Senior Department of Homeland Security Officials Support the DREAM Act

Written by on December 17, 2010 in Department of Homeland Security, DREAM Act, USCIS with 0 Comments

Before the scheduled DREAM Act vote Saturday, top Department of Homeland Security (DHS) officials hosted a press call on why the DREAM Act will enhance DHS’s ability to enforce immigration laws. U.S. Citizenship and Immigration Services (USCIS) Director Alejandro Mayorkas, U.S. Immigration and Customs Enforcement (ICE) Director John Morton and U.S. Customs and Border Protection (CBP) Deputy Commissioner David Aguilar were on the call, discussing the important role the DREAM Act would play in promoting public safety through smart and effective immigration enforcement, as well as the preparedness of the administration.

CBP Deputy Commissioner Aguilar addressed the DREAM Act from a border enforcement perspective, describing it as a “force multiplier” which would allow CBP to focus on criminal smuggling and other violence instead of minor children:

The border has never been as secure as it is today, but there is still a lot of work to be done. We are down by 72% on apprehensions. We have more border infrastructure than ever. The Border Patrol has doubled in size. We have a tremendous amount of support from ICE. We have joined forces with the government of Mexico. There are now a total of 52 [state and local] law enforcement agencies working in an integrated fashion [with the federal government] with a border focus in Arizona. ..We are looking at an additional 1000 agents this year with most being deployed in Arizona. Anything that would help mitigate cross border illegal activity would in and of itself be a force multiplier.

Officials outlined how the DREAM Act will actually make enforcing immigration laws easier for DHS as well as make our country safer. Because the DREAM Act reduces the number of individuals subject to removal, ICE will be able to focus its limited resources on serious criminals. The DREAM Act also rewards only those who come forward, show evidence of good behavior, pay a fee, undergo a background check, and complete high school as well as two years of college or military service. The DREAM Act does not reward illegal behavior, instead it provides incentive to come forward and be a model citizen, making our nation more secure in the process. ICE Director Morton stated:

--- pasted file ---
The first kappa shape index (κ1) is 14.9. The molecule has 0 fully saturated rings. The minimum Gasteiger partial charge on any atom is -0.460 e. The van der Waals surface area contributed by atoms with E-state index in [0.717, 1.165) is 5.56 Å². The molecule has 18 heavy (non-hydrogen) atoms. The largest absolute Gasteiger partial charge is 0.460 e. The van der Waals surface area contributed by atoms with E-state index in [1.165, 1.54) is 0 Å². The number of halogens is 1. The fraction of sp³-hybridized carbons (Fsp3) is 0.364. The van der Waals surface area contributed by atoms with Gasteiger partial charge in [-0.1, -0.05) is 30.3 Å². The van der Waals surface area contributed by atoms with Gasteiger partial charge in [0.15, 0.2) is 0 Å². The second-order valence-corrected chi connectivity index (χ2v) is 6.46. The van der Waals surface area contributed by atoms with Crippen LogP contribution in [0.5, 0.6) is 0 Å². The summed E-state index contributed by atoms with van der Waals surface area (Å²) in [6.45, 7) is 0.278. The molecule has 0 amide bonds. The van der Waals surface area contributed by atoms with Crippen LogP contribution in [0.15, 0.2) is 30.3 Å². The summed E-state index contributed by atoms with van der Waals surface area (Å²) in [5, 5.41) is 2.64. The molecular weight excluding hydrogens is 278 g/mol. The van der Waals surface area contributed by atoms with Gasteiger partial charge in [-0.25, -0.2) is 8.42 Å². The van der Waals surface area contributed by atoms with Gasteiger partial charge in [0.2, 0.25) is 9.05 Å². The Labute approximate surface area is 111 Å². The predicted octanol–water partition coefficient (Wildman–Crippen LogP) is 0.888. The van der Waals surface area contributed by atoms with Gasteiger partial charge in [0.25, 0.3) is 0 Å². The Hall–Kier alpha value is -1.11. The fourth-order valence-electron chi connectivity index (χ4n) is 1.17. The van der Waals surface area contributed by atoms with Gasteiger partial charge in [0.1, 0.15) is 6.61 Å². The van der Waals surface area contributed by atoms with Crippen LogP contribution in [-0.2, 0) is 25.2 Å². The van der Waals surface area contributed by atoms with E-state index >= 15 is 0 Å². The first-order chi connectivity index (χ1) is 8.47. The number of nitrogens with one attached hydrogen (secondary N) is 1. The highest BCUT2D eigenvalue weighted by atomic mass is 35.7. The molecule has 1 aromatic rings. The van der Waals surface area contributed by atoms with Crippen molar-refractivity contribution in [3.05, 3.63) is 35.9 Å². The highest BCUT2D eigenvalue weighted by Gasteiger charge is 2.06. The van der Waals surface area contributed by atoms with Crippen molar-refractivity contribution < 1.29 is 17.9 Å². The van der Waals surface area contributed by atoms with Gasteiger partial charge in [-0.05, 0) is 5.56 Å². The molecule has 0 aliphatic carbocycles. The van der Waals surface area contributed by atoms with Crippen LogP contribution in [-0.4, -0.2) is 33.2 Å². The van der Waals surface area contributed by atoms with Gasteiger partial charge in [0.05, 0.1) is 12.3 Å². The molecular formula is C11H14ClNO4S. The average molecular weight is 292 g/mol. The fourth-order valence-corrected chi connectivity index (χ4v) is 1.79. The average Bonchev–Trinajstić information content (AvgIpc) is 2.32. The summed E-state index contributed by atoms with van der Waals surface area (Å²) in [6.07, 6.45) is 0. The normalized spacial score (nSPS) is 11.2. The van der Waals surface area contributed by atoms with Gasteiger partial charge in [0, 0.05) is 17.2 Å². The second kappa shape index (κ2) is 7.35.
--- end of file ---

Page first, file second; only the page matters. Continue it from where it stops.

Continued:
The DREAM Act is entirely consistent with our policy focusing the limited resources of the government on border security, public safety and maintaining the integrity of the systems.

USCIS Director Alejandro Mayorkas also talked about how his department would handle a legalization program under the DREAM Act. USCIS is already adept at determining whether an immigrant is eligible for benefits under our law, and DREAM Act beneficiaries would be no different. Director Mayorkas assured the public that USCIS has been preparing for legalization, and used the example of the recent Haitian tragedy and subsequent USCIS response to demonstrate the agency’s readiness. While the Haitian population was smaller than the expected DREAM beneficiaries population, the agency also had less notice to prepare:

We as an agency will be prepared to administer the DREAM Act efficiently. We have systems improvements that will serve us well in serving new applicants…[and we would use] robust criminal and national security screening for those coming before us seeking benefits under the DREAM Act.

Finally, the officials stated that the DREAM Act is just plain good immigration policy which would benefit the U.S. The DREAM Act would allow the 65,000 undocumented students who graduate from high school each year to go to college, join the military, and otherwise pursue their dreams. These voices add to all of the other evidence that the DREAM Act is good policy–a recent UCLA study found that DREAM Act beneficiaries would earn between $1.4 and $3.6 trillion over the lifetimes, adding this money to our nation’s tax base. In the end, the DREAM act would be a great change for these young undocumented students as well as the U.S. society they want to start giving back to.

Photo by USCGPress

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